Know! To Talk About The School Shooting

The tragedy that took place in Newtown, Connecticut is incomprehensible; children and adults alike are struggling with what to think and feel. As parents however, while it is a difficult subject, it is important to talk with our children about the events that took place. In fact, experts say that avoiding the topic can actually make the shooting seem more eminent and threatening in children’s minds.

Experts also say that when it comes to traumatic events in general, a child does not have to personally experience it to feel the negative effects. With such widespread media coverage of the school shooting, many children anxiously watched this tragedy unfold, along with us adults. Even if you have tried to shield your adolescent from the horrific event, it is highly unlikely that he/she will not hear about it at school or learn more details through friends or social media.

  • Start the conversation and listen carefully: Begin by asking what your child knows about the occurrence and what they are feeling. Listen closely for misinformation, misconceptions, and for underlying concerns and fears.
  • Reassurance is the key: The concern for re-occurrence is likely on their minds. Children need to hear that you are doing exactly what you need to do to keep them safe at home and that school officials are taking every precaution necessary to keep them safe at their school. They also need to be reminded that their only job at school is to focus on learning and enjoying their time with their friends and classmates.
  • Encourage questions: Without dwelling on frightening details, provide your child with accurate answers to their questions, and gently correct misinformation or misconceptions, when possible. Do not make this a one-time conversation; additional questions are likely to arise for your child as event details continue to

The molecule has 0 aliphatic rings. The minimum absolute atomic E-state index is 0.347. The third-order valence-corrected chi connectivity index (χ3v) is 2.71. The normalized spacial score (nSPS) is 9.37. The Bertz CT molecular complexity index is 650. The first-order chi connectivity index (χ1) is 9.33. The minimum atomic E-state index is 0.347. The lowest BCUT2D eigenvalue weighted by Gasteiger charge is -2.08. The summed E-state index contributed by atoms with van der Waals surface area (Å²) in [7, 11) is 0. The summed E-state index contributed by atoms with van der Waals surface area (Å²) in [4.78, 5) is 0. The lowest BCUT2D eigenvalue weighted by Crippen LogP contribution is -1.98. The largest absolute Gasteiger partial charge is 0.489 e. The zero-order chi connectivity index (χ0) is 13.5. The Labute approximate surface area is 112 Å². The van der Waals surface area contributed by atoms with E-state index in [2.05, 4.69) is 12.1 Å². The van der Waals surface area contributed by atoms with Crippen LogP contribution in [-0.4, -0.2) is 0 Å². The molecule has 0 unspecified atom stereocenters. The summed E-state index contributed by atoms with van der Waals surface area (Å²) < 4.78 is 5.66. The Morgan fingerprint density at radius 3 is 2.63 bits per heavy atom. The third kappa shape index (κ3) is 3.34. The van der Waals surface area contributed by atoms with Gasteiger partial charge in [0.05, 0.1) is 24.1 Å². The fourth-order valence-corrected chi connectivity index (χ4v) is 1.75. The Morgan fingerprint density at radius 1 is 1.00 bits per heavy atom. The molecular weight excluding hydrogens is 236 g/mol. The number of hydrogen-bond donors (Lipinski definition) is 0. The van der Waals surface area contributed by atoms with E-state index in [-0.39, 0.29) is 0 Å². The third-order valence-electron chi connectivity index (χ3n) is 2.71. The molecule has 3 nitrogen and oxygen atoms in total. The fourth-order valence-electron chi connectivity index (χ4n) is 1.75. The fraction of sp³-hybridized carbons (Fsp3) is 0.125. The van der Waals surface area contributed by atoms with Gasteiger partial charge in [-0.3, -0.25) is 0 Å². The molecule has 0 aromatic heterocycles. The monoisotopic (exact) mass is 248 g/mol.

emerge. Also, do not be afraid to acknowledge that you do not have all the answers.
  • Limit media exposure: According to experts on child trauma, it is important to limit your adolescent’s exposure to repeated images and sounds of the shooting.  For younger children, experts say to not allow them to see or hear any shooting-related TV/radio messages. What may not be upsetting to an adult, may be very upsetting and confusing to a child. Be aware that if the TV or radio is on, children of all ages are likely to be tuned in, even if they do not appear to be paying attention. It is also important, as adults, to limit our media exposure related to the shooting, for our own mental health.
  • Share your feelings: It is ok to express our sadness and empathy for the victims and their families with our children. At the same time, it is important to share ideas for coping. It can be helpful for children and adults to actively do something to support the families of Sandy Hook. For example, some schools are encouraging their students to wear green/white (Sandy Hook Elementary school colors) to show
    their support, while at home or in churches and synagogues, many families are joining together in prayer. Consider ideas on what you can do as a family.
  • Look for signs of anxiety and stress in your child: In times of stress, such as this one, children and teens may have difficulty with their behavior, concentration and attention. If your child’s reaction to this or any other traumatic event continues, contact your pediatrician or family physician for referral to a mental health professional.

It is difficult to try to comprehend such an act of violence, much less, have to explain it to our children. But nonetheless, it is vitally important to talk about it with our children. We must also help them understand there are no right or wrong emotions and that a wide range of reactions is completely normal and expected. We also encourage you to keep the conversation going and continue to provide your children with opportunities to talk about what happened, how they are feeling and what concerns them in the days, weeks and months ahead.

For additional resources on coping with the school shooting, visit: http://www.naeyc.org/content/coping-school-shooting.

Drug Free Action Alliance extends our heartfelt sympathy to the families of Sandy Hook Elementary and all those affected by this tragedy.

Source: Substance Abuse and Mental Health Services Administration Center for Mental Health Services: Tips for Talking to Children and Youth After Traumatic Events – A Guide for Parents and Educators. The National Child Traumatic Stress Network: Talking to Children about the Shooting.